It’s called “walking while trans,” the fear transgender women have that a cop will mistake them for prostitutes while they’re out at night.
It does happen, suggests a new Department of Justice training video, that educates police on interacting with the transgender community, a relationship known to be fraught with distrust.
Justice officials hope the video will help strengthen that relationship, creating safer encounters between the two.
“Just being transgender isn’t a reason to suspect a crime,” says the video’s narrator, Sgt. Brett Parson, a longtime liaison between the gay community and the Washington, D.C., police department.
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“So as you can see, there’s an enormous need to repair this trust.”
Numbers are difficult to nail down, but an estimated 700,000 U.S. residents are transgender. One in four report they have been the victim of an assault because of who they are, Parson says in the video.
But, “there’s a perception among many transgender people that the police won’t take crime against them seriously, that they’ll actually blame the victim for looking or dressing or being the way they are,” he says.
Five years ago, in the largest survey of transgender and gender non-conforming people in the United States, 46 percent said they were “uncomfortable” seeking help from police.
The February 2011 survey from the National Center for Transgender Equality and the National Gay and Lesbian Task Force also revealed that 22 percent of those who had interacted with police reported being harassed because of bias.
The 12-minute DOJ video addresses that head-on. In the first of three scenarios showing the most common ways police officers encounter members of the transgender community, a police officer pulls over a motorist for having a burned-out taillight.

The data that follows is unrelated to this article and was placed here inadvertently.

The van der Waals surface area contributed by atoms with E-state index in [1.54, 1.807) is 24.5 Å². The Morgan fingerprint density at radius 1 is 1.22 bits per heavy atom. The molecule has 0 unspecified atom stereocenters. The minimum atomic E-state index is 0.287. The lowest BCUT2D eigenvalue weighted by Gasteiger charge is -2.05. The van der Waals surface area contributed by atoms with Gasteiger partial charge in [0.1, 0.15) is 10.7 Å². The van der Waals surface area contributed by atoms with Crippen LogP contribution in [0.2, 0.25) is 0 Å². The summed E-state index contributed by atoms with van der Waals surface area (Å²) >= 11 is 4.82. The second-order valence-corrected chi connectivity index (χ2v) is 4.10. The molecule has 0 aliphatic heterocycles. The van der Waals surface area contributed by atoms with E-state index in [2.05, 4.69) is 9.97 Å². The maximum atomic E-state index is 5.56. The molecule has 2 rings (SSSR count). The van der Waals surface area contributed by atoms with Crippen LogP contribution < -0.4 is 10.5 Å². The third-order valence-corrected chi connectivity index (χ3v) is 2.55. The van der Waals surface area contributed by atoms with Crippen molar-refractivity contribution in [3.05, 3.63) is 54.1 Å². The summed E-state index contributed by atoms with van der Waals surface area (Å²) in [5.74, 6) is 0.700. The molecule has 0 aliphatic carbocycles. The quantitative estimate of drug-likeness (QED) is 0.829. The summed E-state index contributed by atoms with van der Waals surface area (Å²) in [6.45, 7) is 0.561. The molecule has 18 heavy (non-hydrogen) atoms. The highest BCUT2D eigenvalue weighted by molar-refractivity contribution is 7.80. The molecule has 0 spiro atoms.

The driver is a transgender woman.
“Do you prefer if I call you ma’am or sir?” the officer asks politely during the encounter.
At the end of the clip, Parson comes back on-screen and directly addresses those watching.
“Hey, I don’t have to be in the room to know what just happened. Somebody just snickered, laughed or made a joke,” he says.
“Trust me, I know, I’m a cop, too. As police officers, we use humor to deal with things that make us uncomfortable or afraid. We’re human and we know we mean no harm. It’s our way of coping. But we have to admit it: To outsiders, it’s perceived as unprofessional and disrespectful.
“Remember, you never get a second chance to make a first impression. If someone feels disrespected, they’re less likely to trust us or cooperate.”
Many transgender people view law enforcement as a “non-ally,” Debbie McMillan from The Women’s Collective in Washington, D.C., says in the video. The nonprofit provides support and services to women living with HIV/AIDs.
“There’s just not trust in law enforcement and that’s due to past treatments of us as a community,” she says.
“I think the police need to have an understanding of what it means to be transgender. Having an understanding that I am not just a man with a wig on. We’re human. We’re just like everybody else.
“I think if police can understand that, that we’re no different, a wall would be removed, a barrier would be removed toward better communication and better relationships.”